RHONE-POULENC OF WYOMING COMPANY, Petitioner, v. FEDERAL MINE SAFETY AND HEALTH REVIEW COMMISSION and Secretary of Labor, Mine Safety and Health Administration, Respondents.
Petitioner seeks review of a final order of the Federal Mine Safety and Health Review Commission. The Commission found that the Secretary of Labor had established “adequate cause” for filing a proposed civil penalty against petitioner beyond the time permitted under the Commission's rules. Based on this finding, the Commission reversed a decision of an administrative law judge (“ALJ”) granting petitioner's motion to dismiss the proposed penalty. Petitioner contends that the Commission erred in reversing the ALJ's ruling. This court has jurisdiction of the petition pursuant to 30 U.S.C. § 816(a)(1).1 We find no error in the Commission's order and, for the reasons set forth herein, we affirm.
Petitioner is a mine operator subject to the jurisdiction of the Federal Mine Safety and Health Administration Act of 1977 (30 U.S.C. § 801 et seq.) On October 2, 1991, petitioner was issued a citation by the Mine Safety and Health Administration (“MSHA”) for allegedly failing to comply with a regulation promulgated under the Act requiring electrical equipment to be deenergized before work is performed on the equipment. The citation alleged that an electrical foreman employed by petitioner was injured while working on equipment that had not been deenergized. On May 26, 1992, petitioner was notified by MSHA that a penalty of $1,000 was proposed for the alleged violation. Petitioner filed a timely notice of contest to the citation and proposed penalty on or about June 19, 1992.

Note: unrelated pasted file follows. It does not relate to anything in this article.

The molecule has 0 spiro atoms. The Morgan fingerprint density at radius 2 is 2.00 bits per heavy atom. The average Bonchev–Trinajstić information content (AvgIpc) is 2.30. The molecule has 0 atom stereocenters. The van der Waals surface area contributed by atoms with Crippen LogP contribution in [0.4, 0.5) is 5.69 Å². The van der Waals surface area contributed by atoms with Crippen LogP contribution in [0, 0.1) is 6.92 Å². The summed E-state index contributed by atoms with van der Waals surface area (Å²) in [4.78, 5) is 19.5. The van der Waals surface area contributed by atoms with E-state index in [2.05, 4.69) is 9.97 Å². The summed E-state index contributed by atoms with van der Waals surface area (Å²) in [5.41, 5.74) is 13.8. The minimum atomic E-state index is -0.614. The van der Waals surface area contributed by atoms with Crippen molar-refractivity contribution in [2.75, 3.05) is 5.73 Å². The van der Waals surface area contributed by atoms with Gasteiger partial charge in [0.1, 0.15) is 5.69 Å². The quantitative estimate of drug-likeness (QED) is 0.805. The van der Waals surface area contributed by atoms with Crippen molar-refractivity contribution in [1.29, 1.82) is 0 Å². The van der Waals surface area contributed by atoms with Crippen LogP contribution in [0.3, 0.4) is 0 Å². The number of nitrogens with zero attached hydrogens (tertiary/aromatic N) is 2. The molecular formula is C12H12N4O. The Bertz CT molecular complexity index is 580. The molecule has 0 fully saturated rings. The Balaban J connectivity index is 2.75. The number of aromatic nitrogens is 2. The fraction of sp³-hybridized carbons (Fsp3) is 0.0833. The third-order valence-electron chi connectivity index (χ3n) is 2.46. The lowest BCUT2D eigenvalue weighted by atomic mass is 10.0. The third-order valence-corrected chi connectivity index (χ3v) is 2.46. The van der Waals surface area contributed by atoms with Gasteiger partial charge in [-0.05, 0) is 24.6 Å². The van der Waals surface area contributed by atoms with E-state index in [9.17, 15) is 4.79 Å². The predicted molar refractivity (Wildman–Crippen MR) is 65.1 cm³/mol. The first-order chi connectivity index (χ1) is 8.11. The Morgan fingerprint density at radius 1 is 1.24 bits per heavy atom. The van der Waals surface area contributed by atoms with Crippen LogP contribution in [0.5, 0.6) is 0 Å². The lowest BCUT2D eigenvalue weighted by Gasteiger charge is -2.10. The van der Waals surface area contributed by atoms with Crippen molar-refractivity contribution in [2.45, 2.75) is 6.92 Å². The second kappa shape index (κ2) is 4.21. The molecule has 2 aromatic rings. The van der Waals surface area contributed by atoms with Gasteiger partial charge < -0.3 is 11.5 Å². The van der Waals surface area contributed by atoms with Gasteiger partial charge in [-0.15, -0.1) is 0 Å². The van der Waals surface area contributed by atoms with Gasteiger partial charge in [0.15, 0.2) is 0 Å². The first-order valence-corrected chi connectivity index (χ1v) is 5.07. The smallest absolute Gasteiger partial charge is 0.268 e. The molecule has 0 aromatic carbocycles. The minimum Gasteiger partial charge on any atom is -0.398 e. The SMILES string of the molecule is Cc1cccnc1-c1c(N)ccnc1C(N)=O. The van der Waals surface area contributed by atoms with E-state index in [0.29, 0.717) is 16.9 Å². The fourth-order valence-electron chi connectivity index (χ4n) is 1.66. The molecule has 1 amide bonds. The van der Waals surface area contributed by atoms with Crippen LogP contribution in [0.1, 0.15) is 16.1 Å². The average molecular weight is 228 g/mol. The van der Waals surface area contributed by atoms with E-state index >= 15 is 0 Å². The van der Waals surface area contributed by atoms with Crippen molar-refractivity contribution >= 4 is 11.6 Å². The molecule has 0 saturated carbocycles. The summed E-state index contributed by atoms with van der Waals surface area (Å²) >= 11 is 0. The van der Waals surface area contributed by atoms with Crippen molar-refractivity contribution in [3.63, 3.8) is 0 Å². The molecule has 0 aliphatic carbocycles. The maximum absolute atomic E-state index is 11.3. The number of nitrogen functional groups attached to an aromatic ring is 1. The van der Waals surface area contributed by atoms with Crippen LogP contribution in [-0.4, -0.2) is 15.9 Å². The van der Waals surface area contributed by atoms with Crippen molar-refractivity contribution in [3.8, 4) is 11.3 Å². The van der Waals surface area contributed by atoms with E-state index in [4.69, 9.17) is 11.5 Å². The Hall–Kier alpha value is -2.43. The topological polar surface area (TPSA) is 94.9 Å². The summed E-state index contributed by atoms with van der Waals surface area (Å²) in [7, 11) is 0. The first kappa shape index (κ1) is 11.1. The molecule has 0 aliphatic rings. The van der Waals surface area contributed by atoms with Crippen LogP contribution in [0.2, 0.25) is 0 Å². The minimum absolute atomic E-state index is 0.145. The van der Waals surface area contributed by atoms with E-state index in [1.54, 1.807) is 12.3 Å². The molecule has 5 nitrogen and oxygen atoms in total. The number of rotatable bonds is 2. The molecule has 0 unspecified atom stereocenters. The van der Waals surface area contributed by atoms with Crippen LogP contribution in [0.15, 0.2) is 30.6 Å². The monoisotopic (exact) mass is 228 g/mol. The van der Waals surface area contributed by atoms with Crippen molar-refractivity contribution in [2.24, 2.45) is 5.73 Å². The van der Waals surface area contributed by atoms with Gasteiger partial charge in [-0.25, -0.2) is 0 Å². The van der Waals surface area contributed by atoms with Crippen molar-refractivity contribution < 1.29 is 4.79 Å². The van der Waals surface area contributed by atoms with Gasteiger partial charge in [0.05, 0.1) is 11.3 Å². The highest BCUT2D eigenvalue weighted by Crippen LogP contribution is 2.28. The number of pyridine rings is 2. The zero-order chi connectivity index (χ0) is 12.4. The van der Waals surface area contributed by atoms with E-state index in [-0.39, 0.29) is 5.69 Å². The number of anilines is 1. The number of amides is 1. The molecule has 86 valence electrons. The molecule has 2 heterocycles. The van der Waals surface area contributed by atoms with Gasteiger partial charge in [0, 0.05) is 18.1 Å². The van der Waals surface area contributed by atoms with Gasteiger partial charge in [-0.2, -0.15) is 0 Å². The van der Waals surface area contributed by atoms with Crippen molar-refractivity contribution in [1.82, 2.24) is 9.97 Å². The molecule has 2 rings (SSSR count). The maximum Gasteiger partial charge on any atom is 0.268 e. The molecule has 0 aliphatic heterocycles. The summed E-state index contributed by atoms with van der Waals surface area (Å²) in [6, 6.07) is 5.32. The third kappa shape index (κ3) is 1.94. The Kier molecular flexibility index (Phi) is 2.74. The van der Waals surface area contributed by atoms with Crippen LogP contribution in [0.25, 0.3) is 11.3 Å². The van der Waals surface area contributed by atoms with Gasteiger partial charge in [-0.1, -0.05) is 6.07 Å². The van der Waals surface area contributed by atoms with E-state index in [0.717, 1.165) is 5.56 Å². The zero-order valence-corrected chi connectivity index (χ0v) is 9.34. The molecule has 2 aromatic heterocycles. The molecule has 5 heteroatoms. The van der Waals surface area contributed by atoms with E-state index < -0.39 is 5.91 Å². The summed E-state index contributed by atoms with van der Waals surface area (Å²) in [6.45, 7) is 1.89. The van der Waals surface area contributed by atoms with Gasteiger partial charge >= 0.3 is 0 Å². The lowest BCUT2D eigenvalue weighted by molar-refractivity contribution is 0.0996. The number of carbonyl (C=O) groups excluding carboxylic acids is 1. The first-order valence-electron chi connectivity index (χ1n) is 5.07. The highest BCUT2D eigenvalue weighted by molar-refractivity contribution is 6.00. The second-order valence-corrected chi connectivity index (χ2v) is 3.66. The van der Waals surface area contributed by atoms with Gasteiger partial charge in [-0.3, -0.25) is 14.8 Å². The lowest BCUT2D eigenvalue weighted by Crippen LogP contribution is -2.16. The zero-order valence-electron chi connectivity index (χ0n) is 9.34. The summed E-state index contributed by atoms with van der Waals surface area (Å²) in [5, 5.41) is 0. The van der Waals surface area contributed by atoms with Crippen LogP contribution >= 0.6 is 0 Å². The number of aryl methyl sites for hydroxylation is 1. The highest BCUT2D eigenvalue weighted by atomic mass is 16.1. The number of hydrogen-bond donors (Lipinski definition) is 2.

Under Commission Procedural Rule 27,2 29 C.F.R. § 2700.27 (1992), the Secretary was required to file the penalty proposal with the Commission within 45 days of receipt of petitioner's notice of contest. Thus, it should have been filed by August 3, 1992. The proposed penalty was not filed until August 14, 1992, however, together with the Secretary's motion to accept the late filing. Petitioner responded by requesting dismissal of the action for failure to comply with the 45-day time limit. In accordance with 30 U.S.C. § 823(d), the motion to dismiss and the motion to accept the late filing were assigned to an ALJ.
The Secretary explained that its late filing was a result of three factors: (1) changes in MSHA's civil penalty process required recalculation of many assessments and renotification of operators; (2) the invalidation of MSHA's “excessive history” program caused hundreds of citations to be dismissed and then refiled and reassessed; and (3) MSHA lacks sufficient clerical help. The Secretary also noted that the case file had not been received by its local Denver office until August 3, 1992. The Secretary argued that the combination of these factors was sufficient to permit late filing under the “adequate cause” standard applied by the Commission in Salt Lake County Road Dept., 3 FMSHRC 1714 (July 1981), and Medicine Bow Coal Company, 4 FMSHRC 882 (May 1982).